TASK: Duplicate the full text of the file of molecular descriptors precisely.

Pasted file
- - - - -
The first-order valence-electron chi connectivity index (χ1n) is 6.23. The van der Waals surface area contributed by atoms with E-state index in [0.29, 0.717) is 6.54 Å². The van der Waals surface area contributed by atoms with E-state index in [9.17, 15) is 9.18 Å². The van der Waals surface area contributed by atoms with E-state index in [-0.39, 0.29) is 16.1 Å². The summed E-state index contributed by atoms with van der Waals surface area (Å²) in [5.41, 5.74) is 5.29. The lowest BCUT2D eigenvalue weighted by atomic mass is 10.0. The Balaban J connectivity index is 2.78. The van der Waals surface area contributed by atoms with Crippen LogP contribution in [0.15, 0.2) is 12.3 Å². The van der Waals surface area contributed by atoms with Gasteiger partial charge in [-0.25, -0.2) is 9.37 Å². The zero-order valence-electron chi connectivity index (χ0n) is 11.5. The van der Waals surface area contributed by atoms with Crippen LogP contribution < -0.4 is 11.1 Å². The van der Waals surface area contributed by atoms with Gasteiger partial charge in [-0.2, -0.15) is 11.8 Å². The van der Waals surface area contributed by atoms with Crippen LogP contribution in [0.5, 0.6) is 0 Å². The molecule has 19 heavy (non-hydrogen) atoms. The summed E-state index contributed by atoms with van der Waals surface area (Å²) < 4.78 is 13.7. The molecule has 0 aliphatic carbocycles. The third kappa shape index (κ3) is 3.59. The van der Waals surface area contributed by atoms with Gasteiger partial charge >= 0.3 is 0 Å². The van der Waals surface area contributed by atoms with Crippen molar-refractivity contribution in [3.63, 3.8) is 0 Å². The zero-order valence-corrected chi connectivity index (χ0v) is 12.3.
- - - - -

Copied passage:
The first-order valence-electron chi connectivity index (χ1n) is 6.23. The van der Waals surface area contributed by atoms with E-state index in [0.29, 0.717) is 6.54 Å². The van der Waals surface area contributed by atoms with E-state index in [9.17, 15) is 9.18 Å². The van der Waals surface area contributed by atoms with E-state index in [-0.39, 0.29) is 16.1 Å². The summed E-state index contributed by atoms with van der Waals surface area (Å²) in [5.41, 5.74) is 5.29. The lowest BCUT2D eigenvalue weighted by atomic mass is 10.0. The Balaban J connectivity index is 2.78. The van der Waals surface area contributed by atoms with Crippen LogP contribution in [0.15, 0.2) is 12.3 Å². The van der Waals surface area contributed by atoms with Gasteiger partial charge in [-0.25, -0.2) is 9.37 Å². The zero-order valence-electron chi connectivity index (χ0n) is 11.5. The van der Waals surface area contributed by atoms with Crippen LogP contribution < -0.4 is 11.1 Å². The van der Waals surface area contributed by atoms with Gasteiger partial charge in [-0.2, -0.15) is 11.8 Å². The van der Waals surface area contributed by atoms with Crippen LogP contribution in [0.5, 0.6) is 0 Å². The molecule has 19 heavy (non-hydrogen) atoms. The summed E-state index contributed by atoms with van der Waals surface area (Å²) < 4.78 is 13.7. The molecule has 0 aliphatic carbocycles. The third kappa shape index (κ3) is 3.59. The van der Waals surface area contributed by atoms with Gasteiger partial charge >= 0.3 is 0 Å². The van der Waals surface area contributed by atoms with Crippen molar-refractivity contribution in [3.63, 3.8) is 0 Å². The zero-order valence-corrected chi connectivity index (χ0v) is 12.3.